Where to Celebrate Black History Month

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Where to Celebrate Black History Month

02/15/2019

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New York’s rich and diverse cultural history makes it an outstanding place to celebrate Black History Month. From its roots in the Harlem Renaissance, an artistic and intellectual movement of the 1920’s, to its influence on the birth of Hip-Hop, today’s New York offers meaningful opportunities for natives and visitors alike to learn about and participate in Black History Month. 

Take a Walking Tour of Harlem

For many first-time visitors, Harlem isn’t always included on the touring itinerary. Black History Month provides the perfect opportunity to learn more about this vibrant and historic neighborhood. Taste Harlem specializes in historic food and cultural experiences. Their non-tourist approach allows their guests to see, hear and taste the neighborhood like a local - a great way to get a first-hand look at the eclectic food, music, architecture and art of Harlem. For more specialized tours, check out the Hush Hip Hop Harlem Tour or the gospel and jazz themed Harlem Spiritual Tours.

Watch a Screening

This February, the Sheen Center for Thought and Culture is hosting two film screenings in honor of Black History Month: Mississippi Burning and Forgiveness Makes You Free. The former film was nominated for seven academy awards in 1989 and is based on the true story of two Jewish and one African American civil rights workers who were abducted and murdered in 1964. The screening on February 4th celebrates the 30th anniversary of the film and will be followed by a discussion panel with the film’s producer. Later in the month, the center will premiere the documentary Forgiveness Makes You Free, a look at efforts to bring peace to post-genocide Rwanda, which will also include a post-screening panel with the film’s director and other special guests.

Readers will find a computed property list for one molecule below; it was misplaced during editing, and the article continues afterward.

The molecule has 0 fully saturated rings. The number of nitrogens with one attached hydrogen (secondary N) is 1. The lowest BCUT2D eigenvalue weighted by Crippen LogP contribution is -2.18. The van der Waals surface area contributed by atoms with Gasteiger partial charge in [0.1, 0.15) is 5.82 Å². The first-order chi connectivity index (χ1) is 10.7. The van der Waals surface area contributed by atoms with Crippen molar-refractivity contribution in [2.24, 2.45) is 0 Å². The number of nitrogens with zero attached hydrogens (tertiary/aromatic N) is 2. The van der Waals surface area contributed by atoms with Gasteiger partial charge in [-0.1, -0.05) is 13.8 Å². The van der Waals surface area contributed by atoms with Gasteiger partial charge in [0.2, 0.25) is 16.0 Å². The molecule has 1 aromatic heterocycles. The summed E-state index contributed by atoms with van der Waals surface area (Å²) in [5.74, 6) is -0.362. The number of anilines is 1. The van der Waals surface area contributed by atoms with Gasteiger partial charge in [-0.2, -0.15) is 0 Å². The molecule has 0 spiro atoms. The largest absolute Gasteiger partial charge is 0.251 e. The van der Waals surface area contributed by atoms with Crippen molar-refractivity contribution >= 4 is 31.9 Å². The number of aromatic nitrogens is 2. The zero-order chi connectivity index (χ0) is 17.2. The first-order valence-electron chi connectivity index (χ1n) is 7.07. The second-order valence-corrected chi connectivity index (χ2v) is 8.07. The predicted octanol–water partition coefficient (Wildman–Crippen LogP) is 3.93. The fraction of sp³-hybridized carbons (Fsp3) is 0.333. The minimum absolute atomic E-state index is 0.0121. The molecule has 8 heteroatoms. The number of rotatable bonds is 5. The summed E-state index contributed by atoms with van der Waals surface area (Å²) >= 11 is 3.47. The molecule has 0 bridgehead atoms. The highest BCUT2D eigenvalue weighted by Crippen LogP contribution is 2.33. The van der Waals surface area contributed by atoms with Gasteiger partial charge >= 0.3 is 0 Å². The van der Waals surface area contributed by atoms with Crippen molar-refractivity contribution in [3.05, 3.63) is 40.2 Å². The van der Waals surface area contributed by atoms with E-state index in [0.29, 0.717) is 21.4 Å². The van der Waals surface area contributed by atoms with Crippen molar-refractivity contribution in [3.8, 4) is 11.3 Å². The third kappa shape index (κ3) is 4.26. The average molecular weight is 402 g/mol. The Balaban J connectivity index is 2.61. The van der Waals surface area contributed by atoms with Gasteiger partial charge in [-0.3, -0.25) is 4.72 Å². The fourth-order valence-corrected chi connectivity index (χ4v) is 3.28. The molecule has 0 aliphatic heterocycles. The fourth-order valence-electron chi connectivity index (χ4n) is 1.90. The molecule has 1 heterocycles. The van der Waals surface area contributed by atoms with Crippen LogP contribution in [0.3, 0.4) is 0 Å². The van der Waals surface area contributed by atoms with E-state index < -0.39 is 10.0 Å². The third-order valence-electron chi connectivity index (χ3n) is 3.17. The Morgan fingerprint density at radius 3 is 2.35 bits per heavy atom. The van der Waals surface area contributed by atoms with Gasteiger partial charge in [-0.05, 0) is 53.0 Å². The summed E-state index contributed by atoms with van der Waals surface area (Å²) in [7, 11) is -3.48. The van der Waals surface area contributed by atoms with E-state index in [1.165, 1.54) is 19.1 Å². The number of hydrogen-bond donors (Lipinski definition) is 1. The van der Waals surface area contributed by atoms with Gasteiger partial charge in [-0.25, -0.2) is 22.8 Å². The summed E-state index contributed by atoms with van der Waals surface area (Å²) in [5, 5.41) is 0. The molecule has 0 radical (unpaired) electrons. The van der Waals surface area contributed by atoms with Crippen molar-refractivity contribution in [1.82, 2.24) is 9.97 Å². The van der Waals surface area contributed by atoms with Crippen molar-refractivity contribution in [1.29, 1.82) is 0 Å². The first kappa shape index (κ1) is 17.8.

Attend a Panel 

For a more educational experience, attend one of the five themed events at the Brooklyn Historical Society. Learn about the pivotal court case Plessy v. Ferguson, which kept the racist notion of ‘separate but equal’ legal prior to the infamous Brown v. Board of Education case, with Washington Post editor Steve Luxenberg. Or, see the exhibit Brooklyn Abolitionists/In Pursuit of Freedom which explores the unsung heroes of Brooklyn's anti-slavery movement.